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Chapter 2. Installation

Table of Contents

2.1. OS Installation
2.2. Post Installation Tasks
2.2.1. Networking
2.2.2. Leaving the Console
2.2.3. Security Shortcuts
2.2.4. Short Node Names
2.2.5. NTP
2.3. Before You Continue
2.3.1. Finalize Networking
2.3.2. Configure SSH
2.4. Cluster Software Installation
2.4.1. Install the Cluster Software
2.5. Setup
2.5.1. Preparation - Multicast
2.5.2. Notes on Multicast Address Assignment
2.5.3. Configuring Corosync

2.1. OS Installation

Detailed instructions for installing Fedora are available at in a number of languages. The abbreviated version is as follows…
Point your browser to, locate the Install Media section and download the install DVD that matches your hardware.
Burn the disk image to a DVD [3] and boot from it, or use the image to boot a virtual machine.
After clicking through the welcome screen, select your language, keyboard layout [4] and storage type [5]
Assign your machine a host name. [6] I happen to control the domain name, so I will use that here.


Do not accept the default network settings. Cluster machines should never obtain an IP address via DHCP.
When you are presented with the Configure Network advanced option, select that option before continuing with the installation process to specify a fixed IPv4 address for System eth0. Be sure to also enter the Routes section and add an entry for your default gateway.
Custom network settings
If you miss this step, this can easily be configured after installation. You will have to navigate to system settings and select network. From there you can select what device to configure.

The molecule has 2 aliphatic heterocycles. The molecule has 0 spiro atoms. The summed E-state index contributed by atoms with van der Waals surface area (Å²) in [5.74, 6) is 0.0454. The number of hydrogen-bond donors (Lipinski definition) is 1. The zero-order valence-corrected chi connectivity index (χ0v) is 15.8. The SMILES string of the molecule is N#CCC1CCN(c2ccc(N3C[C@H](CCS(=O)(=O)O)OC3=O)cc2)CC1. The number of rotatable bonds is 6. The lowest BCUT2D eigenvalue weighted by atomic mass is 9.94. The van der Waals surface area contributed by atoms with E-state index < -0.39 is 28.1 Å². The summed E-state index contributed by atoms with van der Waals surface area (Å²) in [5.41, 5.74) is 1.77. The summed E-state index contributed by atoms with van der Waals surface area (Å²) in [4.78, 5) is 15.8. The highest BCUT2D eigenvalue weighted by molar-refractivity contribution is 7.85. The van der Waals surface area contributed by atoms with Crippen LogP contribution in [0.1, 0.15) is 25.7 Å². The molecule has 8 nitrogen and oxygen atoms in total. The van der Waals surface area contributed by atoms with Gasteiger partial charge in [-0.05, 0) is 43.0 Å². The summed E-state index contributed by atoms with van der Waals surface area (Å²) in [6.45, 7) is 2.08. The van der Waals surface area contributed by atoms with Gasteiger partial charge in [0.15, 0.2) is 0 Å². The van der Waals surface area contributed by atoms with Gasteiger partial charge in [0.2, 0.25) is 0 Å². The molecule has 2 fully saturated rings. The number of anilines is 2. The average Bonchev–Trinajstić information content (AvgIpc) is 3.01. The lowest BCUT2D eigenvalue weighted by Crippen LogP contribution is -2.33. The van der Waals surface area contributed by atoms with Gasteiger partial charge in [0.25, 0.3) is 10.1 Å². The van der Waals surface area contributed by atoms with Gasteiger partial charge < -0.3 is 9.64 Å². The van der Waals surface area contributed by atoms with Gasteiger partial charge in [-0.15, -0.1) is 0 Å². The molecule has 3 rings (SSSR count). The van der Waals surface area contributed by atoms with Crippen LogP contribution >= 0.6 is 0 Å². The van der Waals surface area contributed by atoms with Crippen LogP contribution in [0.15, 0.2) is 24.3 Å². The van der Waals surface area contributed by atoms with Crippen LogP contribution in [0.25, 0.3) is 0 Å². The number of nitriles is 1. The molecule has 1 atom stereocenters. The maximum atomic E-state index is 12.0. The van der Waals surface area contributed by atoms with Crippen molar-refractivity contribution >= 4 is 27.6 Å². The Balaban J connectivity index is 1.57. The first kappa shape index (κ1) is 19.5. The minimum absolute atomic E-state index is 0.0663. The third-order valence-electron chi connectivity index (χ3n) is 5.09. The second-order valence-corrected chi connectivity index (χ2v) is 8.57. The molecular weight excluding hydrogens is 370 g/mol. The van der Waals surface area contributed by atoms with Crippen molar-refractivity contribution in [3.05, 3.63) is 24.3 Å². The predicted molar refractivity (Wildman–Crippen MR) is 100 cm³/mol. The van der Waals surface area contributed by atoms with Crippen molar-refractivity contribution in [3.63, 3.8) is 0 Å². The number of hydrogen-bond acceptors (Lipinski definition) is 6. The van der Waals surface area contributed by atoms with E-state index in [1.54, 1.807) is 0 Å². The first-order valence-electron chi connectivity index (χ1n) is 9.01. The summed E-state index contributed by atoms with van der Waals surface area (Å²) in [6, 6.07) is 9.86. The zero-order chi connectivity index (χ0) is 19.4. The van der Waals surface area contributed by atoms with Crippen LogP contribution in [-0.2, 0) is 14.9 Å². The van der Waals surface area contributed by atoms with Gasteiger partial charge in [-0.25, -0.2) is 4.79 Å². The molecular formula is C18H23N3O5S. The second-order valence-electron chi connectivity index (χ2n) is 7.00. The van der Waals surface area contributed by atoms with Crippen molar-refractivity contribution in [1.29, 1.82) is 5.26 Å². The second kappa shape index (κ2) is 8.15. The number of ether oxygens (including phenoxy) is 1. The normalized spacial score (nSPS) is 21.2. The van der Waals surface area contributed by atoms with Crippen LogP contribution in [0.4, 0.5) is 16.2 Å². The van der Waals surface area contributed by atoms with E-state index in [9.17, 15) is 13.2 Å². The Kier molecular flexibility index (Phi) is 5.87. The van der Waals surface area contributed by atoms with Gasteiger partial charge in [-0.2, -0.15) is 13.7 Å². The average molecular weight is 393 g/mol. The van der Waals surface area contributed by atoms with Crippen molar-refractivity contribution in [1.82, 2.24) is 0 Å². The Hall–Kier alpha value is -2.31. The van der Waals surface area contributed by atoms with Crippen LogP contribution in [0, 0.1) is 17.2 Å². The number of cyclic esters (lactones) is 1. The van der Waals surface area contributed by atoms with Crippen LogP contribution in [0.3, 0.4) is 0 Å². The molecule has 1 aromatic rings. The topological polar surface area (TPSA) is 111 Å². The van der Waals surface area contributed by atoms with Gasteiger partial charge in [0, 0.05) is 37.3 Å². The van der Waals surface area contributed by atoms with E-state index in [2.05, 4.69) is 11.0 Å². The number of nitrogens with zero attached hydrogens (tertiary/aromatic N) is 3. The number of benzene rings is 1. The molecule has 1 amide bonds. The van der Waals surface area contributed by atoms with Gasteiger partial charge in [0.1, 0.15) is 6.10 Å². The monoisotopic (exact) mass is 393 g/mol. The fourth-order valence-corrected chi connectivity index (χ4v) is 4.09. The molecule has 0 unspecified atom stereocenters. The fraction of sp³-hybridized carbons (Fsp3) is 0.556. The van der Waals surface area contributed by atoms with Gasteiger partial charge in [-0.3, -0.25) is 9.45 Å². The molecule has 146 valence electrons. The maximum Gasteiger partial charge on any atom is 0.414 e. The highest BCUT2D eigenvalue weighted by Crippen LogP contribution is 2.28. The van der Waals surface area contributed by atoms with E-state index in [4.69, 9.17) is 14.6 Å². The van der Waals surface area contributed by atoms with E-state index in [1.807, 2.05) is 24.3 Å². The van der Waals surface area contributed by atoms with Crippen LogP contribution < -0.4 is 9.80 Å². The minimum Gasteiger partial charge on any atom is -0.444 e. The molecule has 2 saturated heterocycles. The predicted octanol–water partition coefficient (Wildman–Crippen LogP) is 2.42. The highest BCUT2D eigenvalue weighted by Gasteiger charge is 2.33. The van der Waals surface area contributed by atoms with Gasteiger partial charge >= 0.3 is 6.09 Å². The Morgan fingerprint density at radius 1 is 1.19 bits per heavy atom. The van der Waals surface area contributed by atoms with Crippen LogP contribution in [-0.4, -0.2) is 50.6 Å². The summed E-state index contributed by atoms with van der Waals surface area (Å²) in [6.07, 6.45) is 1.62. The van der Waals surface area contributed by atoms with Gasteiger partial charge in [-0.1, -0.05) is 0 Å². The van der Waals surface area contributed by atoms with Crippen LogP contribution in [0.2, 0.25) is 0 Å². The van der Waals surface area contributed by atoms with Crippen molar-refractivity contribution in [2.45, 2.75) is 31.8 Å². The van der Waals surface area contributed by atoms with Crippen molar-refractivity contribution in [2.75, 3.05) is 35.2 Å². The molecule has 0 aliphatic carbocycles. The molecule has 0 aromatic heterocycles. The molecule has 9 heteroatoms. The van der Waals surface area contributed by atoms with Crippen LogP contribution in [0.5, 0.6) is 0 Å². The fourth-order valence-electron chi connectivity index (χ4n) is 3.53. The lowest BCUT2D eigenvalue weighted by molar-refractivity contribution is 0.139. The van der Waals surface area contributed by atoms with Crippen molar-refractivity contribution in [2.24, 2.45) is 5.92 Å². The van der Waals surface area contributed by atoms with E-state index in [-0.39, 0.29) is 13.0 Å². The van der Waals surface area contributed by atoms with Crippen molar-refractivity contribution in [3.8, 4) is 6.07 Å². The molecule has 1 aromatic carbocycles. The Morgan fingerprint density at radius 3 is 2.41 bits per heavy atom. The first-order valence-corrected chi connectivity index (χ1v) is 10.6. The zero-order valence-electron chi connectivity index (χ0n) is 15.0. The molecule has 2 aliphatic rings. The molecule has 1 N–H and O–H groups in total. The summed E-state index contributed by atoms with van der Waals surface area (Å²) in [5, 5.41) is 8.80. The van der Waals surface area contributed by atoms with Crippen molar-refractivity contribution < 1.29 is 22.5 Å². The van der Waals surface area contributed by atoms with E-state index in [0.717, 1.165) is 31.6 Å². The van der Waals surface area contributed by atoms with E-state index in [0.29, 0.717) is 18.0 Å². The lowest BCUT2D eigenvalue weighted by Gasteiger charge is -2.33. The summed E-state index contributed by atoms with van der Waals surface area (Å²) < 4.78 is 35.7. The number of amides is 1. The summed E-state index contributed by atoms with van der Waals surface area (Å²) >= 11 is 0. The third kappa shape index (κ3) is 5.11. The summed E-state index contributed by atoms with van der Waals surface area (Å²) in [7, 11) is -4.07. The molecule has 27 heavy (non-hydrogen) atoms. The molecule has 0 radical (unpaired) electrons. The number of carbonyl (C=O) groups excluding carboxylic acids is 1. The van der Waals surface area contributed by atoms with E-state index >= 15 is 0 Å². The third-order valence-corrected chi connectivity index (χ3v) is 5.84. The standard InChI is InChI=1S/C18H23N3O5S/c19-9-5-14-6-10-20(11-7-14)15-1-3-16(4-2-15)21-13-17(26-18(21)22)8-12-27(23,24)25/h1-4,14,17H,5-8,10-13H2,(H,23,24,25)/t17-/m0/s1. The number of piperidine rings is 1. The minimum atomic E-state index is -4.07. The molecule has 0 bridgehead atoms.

You will then be prompted to indicate the machine’s physical location [7] and to supply a root password. [8]
Now select where you want Fedora installed. [9] As I don’t care about any existing data, I will accept the default and allow Fedora to use the complete drive.


By default Fedora uses LVM for partitioning which allows us to dynamically change the amount of space allocated to a given partition.
However, by default it also allocates all free space to the / (aka. root) partition which cannot be dynamically reduced in size (dynamic increases are fine by-the-way).
So if you plan on following the DRBD or GFS2 portions of this guide, you should reserve at least 1Gb of space on each machine from which to create a shared volume. To do so select the Review and modify partitioning layout checkbox before clicking Next. You will then be given an opportunity to reduce the size of the root partition.
Next choose which software should be installed. [10] Change the selection to Minimal so that we see everything that gets installed. Don’t enable updates yet, we’ll do that (and install any extra software we need) later. After you click next, Fedora will begin installing.
Go grab something to drink, this may take a while.
Once the node reboots, you’ll see a (possibly mangled) login prompt on the console. Login using root and the password you created earlier.
Initial Console


From here on in we’re going to be working exclusively from the terminal.